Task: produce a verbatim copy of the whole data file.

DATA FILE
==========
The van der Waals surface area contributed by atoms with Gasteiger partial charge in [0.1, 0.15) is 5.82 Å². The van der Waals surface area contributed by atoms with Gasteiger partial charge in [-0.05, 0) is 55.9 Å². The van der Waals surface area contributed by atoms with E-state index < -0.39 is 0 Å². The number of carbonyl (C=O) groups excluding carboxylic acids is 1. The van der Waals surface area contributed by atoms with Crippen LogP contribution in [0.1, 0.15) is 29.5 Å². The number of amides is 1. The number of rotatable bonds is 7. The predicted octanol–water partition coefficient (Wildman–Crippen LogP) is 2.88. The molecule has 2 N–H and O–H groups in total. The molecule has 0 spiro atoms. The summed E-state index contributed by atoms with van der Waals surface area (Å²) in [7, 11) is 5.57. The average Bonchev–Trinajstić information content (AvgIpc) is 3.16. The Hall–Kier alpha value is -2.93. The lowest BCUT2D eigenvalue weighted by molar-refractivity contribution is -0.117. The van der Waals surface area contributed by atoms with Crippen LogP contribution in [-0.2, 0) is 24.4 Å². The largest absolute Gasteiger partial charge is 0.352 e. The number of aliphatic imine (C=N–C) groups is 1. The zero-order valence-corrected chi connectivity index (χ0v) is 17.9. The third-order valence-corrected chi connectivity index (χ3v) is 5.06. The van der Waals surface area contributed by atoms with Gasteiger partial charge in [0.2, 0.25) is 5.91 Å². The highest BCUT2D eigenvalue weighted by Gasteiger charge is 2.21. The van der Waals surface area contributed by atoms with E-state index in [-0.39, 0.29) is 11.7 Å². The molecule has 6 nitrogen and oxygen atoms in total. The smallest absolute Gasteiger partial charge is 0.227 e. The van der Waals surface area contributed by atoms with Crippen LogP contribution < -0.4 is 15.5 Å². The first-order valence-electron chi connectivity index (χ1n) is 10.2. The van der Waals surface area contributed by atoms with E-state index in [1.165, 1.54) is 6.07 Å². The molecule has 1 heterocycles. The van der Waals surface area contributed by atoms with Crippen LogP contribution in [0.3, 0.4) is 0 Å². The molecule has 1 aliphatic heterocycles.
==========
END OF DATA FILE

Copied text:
The van der Waals surface area contributed by atoms with Gasteiger partial charge in [0.1, 0.15) is 5.82 Å². The van der Waals surface area contributed by atoms with Gasteiger partial charge in [-0.05, 0) is 55.9 Å². The van der Waals surface area contributed by atoms with E-state index < -0.39 is 0 Å². The number of carbonyl (C=O) groups excluding carboxylic acids is 1. The van der Waals surface area contributed by atoms with Crippen LogP contribution in [0.1, 0.15) is 29.5 Å². The number of amides is 1. The number of rotatable bonds is 7. The predicted octanol–water partition coefficient (Wildman–Crippen LogP) is 2.88. The molecule has 2 N–H and O–H groups in total. The molecule has 0 spiro atoms. The summed E-state index contributed by atoms with van der Waals surface area (Å²) in [7, 11) is 5.57. The average Bonchev–Trinajstić information content (AvgIpc) is 3.16. The Hall–Kier alpha value is -2.93. The lowest BCUT2D eigenvalue weighted by molar-refractivity contribution is -0.117. The van der Waals surface area contributed by atoms with Crippen LogP contribution in [-0.2, 0) is 24.4 Å². The largest absolute Gasteiger partial charge is 0.352 e. The number of aliphatic imine (C=N–C) groups is 1. The zero-order valence-corrected chi connectivity index (χ0v) is 17.9. The third-order valence-corrected chi connectivity index (χ3v) is 5.06. The van der Waals surface area contributed by atoms with Gasteiger partial charge in [0.2, 0.25) is 5.91 Å². The highest BCUT2D eigenvalue weighted by Gasteiger charge is 2.21. The van der Waals surface area contributed by atoms with E-state index in [-0.39, 0.29) is 11.7 Å². The molecule has 6 nitrogen and oxygen atoms in total. The smallest absolute Gasteiger partial charge is 0.227 e. The van der Waals surface area contributed by atoms with Crippen LogP contribution < -0.4 is 15.5 Å². The first-order valence-electron chi connectivity index (χ1n) is 10.2. The van der Waals surface area contributed by atoms with E-state index in [1.165, 1.54) is 6.07 Å². The molecule has 1 heterocycles. The van der Waals surface area contributed by atoms with Crippen LogP contribution in [0.3, 0.4) is 0 Å². The molecule has 1 aliphatic heterocycles.